The Heartwood Institute’s Tomorrow’s People is an album of hauntological electronica that draws from distant hazy memories which have an at times darker and transgressive flipside:
“The Heartwood Institute mine the dark underbelly of the electronic psychedelic experience of Britain in the 1970s. Their hauntronica recalls a time when the hippy dream of the 60s had curdled into that peculiar era when black magic and witchcraft was in vogue. The Heartwood Institute is built where Radiophonica meets The Wicker Man. Once inside, you’ll be enveloped by a haze of oscillator fizzes and uncanny folksy weirdness as provoked by the kind of mushroom experience seen in the film ‘Performance’.” Electronic Sound
The album is inspired by a fascination with 1970s counter-culture, alternative ways of living, its darker flipside and/or unravelling and by those who at times, and in part, became society’s folk devils; hippies, bikers, occultists, idealists and activists.
The album also in part draws from related utopian and idealistic events and communities such as the rural idyll and eco village of Findhorn, the Albion Fairs which combined pop festival culture “with the reinvention of traditional rural or nomadic seasonal gatherings, and a back-to-the-land early green ethos” and the Phun City free festival which took place in 1970.
(Phun City was notable for having no fences or admission fee and having security provided by British Hells angels. At the festival “known” performers including MC5, The Pretty Things, Kevin Ayers, Edgar Broughton Band, Mungo Jerry, Pink Fairies and William Burroughs appeared for free after funding was withdrawn).
Such idealistic source material is intertwined with what is described in text which accompanied the album’s release as “fragmenting Ballardian cities choked with uncollected rubbish“; the layering of these elements in the album and its themes could be considered reflective of both the social, political and economic strife which the UK underwent during the 1970s and also the manner in which some sections of society looked to alternative, rural etc ways of life, possibly as a reaction to and/or escape from that strife.
These contrasting aspects of society and history are notably reflected on the track “Findhorn” which combines woozy, pulsing, distorted electronica with more bucolic pastorally inflected folk-ish instrumentation and may well leave the listener not quite knowing whether to bask in a rural idyll or to batten down the hatches against the outside world’s encroaching dread.
The tracks “The World Turned Upside Down” adds a further historical layering to this, as the sampled period voice semi-quotes the 17th century reformer, activist, idealist and communalist Gerrard Winstanley when he spoke of:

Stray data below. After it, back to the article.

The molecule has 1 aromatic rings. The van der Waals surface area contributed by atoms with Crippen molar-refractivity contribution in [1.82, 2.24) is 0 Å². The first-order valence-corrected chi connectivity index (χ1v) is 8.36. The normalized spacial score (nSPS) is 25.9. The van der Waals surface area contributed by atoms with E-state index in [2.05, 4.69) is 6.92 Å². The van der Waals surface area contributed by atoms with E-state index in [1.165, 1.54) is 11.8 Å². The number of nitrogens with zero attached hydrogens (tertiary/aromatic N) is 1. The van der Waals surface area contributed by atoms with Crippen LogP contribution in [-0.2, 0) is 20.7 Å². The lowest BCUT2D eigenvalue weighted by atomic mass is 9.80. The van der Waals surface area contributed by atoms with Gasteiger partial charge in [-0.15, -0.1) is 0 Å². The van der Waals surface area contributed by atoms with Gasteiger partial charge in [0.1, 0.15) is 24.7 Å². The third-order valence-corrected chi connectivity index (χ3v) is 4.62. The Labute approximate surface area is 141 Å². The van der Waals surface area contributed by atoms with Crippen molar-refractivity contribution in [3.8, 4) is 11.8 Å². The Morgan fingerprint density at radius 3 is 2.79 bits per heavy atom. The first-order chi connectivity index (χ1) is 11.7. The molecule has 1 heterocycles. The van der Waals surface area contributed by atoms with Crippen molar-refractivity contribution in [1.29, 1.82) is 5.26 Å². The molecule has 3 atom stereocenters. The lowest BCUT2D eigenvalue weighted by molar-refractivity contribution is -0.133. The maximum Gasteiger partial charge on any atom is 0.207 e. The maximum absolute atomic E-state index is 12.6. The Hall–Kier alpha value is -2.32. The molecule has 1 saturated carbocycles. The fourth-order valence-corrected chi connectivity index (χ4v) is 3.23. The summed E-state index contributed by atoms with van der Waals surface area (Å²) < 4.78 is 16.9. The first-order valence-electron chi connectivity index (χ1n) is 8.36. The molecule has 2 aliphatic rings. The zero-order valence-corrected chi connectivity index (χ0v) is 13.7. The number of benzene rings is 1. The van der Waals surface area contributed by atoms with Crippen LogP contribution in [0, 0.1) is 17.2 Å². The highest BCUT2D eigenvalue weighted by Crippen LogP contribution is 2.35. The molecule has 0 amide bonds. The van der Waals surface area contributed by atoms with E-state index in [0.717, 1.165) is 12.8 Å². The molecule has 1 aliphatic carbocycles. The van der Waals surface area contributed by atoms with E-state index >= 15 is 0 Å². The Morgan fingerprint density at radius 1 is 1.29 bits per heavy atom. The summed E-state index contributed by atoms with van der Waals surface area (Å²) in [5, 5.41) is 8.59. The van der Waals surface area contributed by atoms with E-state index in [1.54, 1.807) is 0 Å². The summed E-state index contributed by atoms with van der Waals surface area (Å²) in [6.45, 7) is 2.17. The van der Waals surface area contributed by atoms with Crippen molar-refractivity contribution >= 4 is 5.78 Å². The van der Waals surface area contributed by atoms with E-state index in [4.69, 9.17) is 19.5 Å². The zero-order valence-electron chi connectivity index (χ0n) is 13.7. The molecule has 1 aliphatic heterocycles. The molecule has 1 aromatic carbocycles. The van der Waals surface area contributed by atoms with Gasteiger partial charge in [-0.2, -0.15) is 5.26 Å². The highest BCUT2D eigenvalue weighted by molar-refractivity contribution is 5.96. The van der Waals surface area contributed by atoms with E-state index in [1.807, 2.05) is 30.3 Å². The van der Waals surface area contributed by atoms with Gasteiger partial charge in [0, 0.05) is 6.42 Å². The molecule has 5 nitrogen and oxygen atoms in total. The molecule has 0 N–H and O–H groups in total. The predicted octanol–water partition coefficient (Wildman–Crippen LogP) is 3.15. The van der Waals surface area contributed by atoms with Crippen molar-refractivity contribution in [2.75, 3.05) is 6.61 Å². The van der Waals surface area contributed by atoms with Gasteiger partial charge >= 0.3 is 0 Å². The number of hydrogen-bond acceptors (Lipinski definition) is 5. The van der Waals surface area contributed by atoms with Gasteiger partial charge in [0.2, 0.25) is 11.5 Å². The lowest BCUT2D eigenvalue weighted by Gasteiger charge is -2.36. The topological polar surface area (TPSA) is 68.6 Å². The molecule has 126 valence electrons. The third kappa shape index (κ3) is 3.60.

“The earth was made by Almighty God to be a common treasury of livelihood for whole mankind in all his branches, without respect of persons… [and the whole of] mankind was made equal, and knit into one body by one spirit of love.”
A clear line can be drawn between the spirit of Winstanley’s words and some of the 1970s post-hippie utopian ideals explored on Tomorrow’s People, albeit the speaker sampled in “The World Upside Down” has revised and adapted them in a more sectarian manner.
(As an aside Gerrard Winstanley was the leader and one of the founders of the English group known to themselves as the True Levellers and by others as Diggers. The group called for the collective ownership of property on the basis of radical religious principles which included a communal sense of existence. They occupied public lands that had been privatised by enclosures, digging them over, pulling down hedges and filling in ditches in order to farm them. Local landowners responded with force and sent hired armed men to beat the Diggers and destroy their colony and although Winstanley protested to the government this was to no avail and eventually the colony was abandoned. If you should be interested, Gerrard Winstanley is the subject of a biographical film by Kevin Brownlow and Andrew Mollo called Winstanley which was released in 1975. The film adds another further layering and intertwining of different eras, their idealism and some of the inspirations for Tomorrow’s People; one of the actors in the film was Sid Rawle, who in real life shared some interests and activist aims with Gerrard Winstanley as he was a campaigner for peace and land rights, a free festival organiser and one of the leaders of the London squatter movement. Quite directly connecting him with Winstanley through the organisation’s name he also formed the Hyde Park Diggers, who campaigned on the issues of land use and ownership. Further layering and intertwining historic idealism and activism “The World Turned Upside Down” is also the name of an English ballad published in the mid 1640s as broadside – a large sheet of paper printed on one side only – as a protest against parliament outlawing traditional English Christmas celebrations and its intention to make Christmas a solemn occasion.)